Trumpcare’s Republican opponents are divided in their ideological objections to the bill. Conservatives want a health-care law that offers skimpier subsidies and fewer regulatory protections; moderates, generally, want the opposite.
But the Senate GOP’s dissidents share a common a political anxiety: They’ve spent years blaming Obamacare for unacceptably high premiums, and now they’re on the cusp of passing a bill that would do little to increase affordability for the young and affluent — while radically increasing the cost of insurance for older, lower-middle-class Americans.
Free-market fundamentalists like Ted Cruz and Mike Lee are convinced that this problem can be solved by gutting Obamacare’s protections for preexisting conditions and minimum standards for insurance benefits. Such measures would reduce premiums for typical consumers, but also radically diminish the quality of their coverage — a trade-off that voters haven’t clamored for, and that Donald Trump has portrayed as unnecessary. And then, of course, this kind of deregulation would be disastrous for people with expensive medical conditions, whose premiums would skyrocket as healthy consumers stopped subsidizing comprehensive plans.
Republican moderates, by contrast, are pretty sure that their bill is failing to make health care more affordable because it slashes hundreds of billions of dollars in insurance subsidies for the poor, so as to finance a tax cut for millionaire investors. And so they’re suggesting that maybe their party shouldn’t do that — or, at least, should do that a bit less.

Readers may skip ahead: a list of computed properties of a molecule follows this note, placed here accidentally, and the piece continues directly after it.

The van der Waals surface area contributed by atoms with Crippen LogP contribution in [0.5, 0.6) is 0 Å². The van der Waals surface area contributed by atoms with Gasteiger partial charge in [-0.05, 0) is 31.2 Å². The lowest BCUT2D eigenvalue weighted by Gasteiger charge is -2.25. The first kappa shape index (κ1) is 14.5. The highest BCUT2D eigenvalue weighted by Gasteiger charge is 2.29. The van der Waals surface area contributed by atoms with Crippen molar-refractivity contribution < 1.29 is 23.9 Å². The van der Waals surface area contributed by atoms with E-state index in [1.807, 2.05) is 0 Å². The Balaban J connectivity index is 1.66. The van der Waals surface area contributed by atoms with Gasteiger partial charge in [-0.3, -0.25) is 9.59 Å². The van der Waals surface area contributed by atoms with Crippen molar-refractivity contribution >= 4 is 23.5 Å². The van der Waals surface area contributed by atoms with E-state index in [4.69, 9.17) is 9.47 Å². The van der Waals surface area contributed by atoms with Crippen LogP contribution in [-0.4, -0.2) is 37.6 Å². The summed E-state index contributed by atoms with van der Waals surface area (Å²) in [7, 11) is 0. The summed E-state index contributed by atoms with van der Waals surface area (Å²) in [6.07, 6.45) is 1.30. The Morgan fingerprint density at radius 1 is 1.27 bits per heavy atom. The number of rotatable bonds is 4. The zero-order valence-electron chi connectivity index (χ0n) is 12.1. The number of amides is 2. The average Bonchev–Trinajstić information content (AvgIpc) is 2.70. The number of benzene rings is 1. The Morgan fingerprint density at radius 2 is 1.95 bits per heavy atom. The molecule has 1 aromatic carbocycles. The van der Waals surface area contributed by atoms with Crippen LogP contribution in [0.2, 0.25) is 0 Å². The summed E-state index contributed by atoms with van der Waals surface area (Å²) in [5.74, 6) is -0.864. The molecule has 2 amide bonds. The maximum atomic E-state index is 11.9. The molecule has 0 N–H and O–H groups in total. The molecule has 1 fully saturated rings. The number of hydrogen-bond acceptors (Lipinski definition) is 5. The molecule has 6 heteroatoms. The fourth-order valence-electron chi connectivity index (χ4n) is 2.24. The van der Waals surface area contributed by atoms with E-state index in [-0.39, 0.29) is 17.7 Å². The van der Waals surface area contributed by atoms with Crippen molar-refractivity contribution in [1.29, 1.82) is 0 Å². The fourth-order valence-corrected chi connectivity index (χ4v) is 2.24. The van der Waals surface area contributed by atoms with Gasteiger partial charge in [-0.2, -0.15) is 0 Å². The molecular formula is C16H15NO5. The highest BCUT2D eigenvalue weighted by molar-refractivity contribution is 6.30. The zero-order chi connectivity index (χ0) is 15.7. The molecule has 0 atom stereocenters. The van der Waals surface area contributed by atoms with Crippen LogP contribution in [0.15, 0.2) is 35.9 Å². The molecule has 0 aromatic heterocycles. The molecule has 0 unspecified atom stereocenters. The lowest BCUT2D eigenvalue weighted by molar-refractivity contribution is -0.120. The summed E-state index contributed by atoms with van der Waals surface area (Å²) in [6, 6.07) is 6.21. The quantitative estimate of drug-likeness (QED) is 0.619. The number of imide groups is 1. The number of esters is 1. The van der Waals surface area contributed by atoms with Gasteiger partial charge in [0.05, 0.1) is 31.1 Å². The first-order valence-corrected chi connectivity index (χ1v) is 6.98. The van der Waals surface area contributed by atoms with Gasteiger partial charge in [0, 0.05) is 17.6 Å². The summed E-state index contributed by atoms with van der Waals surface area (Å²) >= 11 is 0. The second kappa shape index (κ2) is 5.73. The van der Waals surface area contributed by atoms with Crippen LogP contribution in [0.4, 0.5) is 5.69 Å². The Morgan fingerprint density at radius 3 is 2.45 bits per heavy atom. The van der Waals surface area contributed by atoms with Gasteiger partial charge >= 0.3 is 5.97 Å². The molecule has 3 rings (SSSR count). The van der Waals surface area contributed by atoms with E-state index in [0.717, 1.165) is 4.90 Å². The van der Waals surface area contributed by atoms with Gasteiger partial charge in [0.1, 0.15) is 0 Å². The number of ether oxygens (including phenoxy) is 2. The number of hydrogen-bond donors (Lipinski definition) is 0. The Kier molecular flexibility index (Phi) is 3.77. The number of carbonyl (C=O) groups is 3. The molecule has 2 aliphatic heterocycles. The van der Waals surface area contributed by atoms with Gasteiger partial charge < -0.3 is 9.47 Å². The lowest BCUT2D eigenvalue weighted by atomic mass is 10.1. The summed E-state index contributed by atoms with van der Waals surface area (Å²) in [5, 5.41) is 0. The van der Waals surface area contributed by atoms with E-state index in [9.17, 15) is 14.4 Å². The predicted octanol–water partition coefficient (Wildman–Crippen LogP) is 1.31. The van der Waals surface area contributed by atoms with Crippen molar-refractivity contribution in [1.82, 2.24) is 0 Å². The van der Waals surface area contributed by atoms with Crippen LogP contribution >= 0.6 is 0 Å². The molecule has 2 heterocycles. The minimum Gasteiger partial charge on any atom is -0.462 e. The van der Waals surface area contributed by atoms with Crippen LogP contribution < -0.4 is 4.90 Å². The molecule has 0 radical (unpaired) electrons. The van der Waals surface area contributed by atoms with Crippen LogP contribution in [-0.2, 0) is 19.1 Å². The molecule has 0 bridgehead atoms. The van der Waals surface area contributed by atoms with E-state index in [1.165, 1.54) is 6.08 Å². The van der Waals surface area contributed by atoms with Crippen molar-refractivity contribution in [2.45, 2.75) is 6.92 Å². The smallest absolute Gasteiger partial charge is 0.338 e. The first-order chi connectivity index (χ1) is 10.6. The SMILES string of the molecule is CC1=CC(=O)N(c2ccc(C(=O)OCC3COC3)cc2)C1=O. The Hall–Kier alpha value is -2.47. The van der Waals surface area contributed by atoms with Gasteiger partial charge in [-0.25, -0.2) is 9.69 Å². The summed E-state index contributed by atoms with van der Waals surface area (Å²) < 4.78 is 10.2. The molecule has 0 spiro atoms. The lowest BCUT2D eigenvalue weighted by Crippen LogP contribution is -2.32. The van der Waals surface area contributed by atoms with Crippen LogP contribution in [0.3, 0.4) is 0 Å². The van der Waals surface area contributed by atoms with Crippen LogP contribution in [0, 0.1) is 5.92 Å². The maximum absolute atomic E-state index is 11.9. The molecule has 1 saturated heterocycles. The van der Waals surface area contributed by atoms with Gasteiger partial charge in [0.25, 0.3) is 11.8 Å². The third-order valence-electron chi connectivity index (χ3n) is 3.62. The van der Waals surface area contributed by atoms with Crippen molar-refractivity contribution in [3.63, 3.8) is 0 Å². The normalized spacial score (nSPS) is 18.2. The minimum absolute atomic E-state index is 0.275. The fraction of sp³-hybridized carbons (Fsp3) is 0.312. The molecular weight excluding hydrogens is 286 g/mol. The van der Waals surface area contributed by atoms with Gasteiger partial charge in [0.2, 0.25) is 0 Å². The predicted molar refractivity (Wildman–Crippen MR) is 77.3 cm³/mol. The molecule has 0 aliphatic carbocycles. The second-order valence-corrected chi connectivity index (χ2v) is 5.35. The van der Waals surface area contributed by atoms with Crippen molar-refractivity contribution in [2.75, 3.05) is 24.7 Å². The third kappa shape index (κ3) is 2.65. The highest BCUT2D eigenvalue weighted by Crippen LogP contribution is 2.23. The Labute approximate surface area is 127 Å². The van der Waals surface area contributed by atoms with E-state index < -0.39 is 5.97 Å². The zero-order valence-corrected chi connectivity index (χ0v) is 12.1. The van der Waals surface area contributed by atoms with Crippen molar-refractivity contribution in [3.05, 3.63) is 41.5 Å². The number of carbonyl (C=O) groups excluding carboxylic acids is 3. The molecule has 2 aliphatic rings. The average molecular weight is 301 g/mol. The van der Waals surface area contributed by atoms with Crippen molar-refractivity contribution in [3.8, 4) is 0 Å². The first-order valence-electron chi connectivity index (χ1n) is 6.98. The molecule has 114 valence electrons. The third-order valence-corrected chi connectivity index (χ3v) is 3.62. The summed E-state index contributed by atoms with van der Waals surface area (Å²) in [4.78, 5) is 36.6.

Now, Ted Cruz thinks he may have discovered a way to reconcile these divergent proposals:
Here’s the Texas senator’s big idea, according to Vox:
As long as a health plan offered at least one Obamacare-compliant plan in a state, the plan would also be allowed to offer non-Obamacare-compliant plans in that state … If conservatives get that win on insurance regulations, they might be willing to accept fewer tax cuts for the wealthy in the bill. Smaller tax cuts would, in turn, free up more money for McConnell to spend on Medicaid and insurance subsidies for poor and middle-class Americans.